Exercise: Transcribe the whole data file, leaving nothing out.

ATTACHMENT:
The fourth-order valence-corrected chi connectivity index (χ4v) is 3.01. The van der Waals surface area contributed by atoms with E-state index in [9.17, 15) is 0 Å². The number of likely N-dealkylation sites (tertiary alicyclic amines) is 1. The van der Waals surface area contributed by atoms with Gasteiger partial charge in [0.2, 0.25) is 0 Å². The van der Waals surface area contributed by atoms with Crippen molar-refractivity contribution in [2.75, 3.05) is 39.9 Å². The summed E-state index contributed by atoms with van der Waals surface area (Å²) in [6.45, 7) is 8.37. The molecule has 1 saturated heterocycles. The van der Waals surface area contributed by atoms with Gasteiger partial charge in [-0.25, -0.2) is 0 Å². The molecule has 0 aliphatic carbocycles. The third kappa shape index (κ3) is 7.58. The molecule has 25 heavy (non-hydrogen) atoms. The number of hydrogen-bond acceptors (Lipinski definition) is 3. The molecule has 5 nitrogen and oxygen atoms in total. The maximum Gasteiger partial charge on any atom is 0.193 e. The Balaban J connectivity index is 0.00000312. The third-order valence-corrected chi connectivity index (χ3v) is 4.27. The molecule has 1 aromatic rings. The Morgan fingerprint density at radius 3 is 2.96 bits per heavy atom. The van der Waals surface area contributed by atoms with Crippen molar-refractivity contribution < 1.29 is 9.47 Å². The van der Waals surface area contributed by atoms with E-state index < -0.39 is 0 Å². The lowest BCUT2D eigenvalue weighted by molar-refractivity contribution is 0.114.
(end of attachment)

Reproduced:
The fourth-order valence-corrected chi connectivity index (χ4v) is 3.01. The van der Waals surface area contributed by atoms with E-state index in [9.17, 15) is 0 Å². The number of likely N-dealkylation sites (tertiary alicyclic amines) is 1. The van der Waals surface area contributed by atoms with Gasteiger partial charge in [0.2, 0.25) is 0 Å². The van der Waals surface area contributed by atoms with Crippen molar-refractivity contribution in [2.75, 3.05) is 39.9 Å². The summed E-state index contributed by atoms with van der Waals surface area (Å²) in [6.45, 7) is 8.37. The molecule has 1 saturated heterocycles. The van der Waals surface area contributed by atoms with Gasteiger partial charge in [-0.25, -0.2) is 0 Å². The molecule has 0 aliphatic carbocycles. The third kappa shape index (κ3) is 7.58. The molecule has 25 heavy (non-hydrogen) atoms. The number of hydrogen-bond acceptors (Lipinski definition) is 3. The molecule has 5 nitrogen and oxygen atoms in total. The maximum Gasteiger partial charge on any atom is 0.193 e. The Balaban J connectivity index is 0.00000312. The third-order valence-corrected chi connectivity index (χ3v) is 4.27. The molecule has 1 aromatic rings. The Morgan fingerprint density at radius 3 is 2.96 bits per heavy atom. The van der Waals surface area contributed by atoms with Crippen molar-refractivity contribution < 1.29 is 9.47 Å². The van der Waals surface area contributed by atoms with E-state index < -0.39 is 0 Å². The lowest BCUT2D eigenvalue weighted by molar-refractivity contribution is 0.114.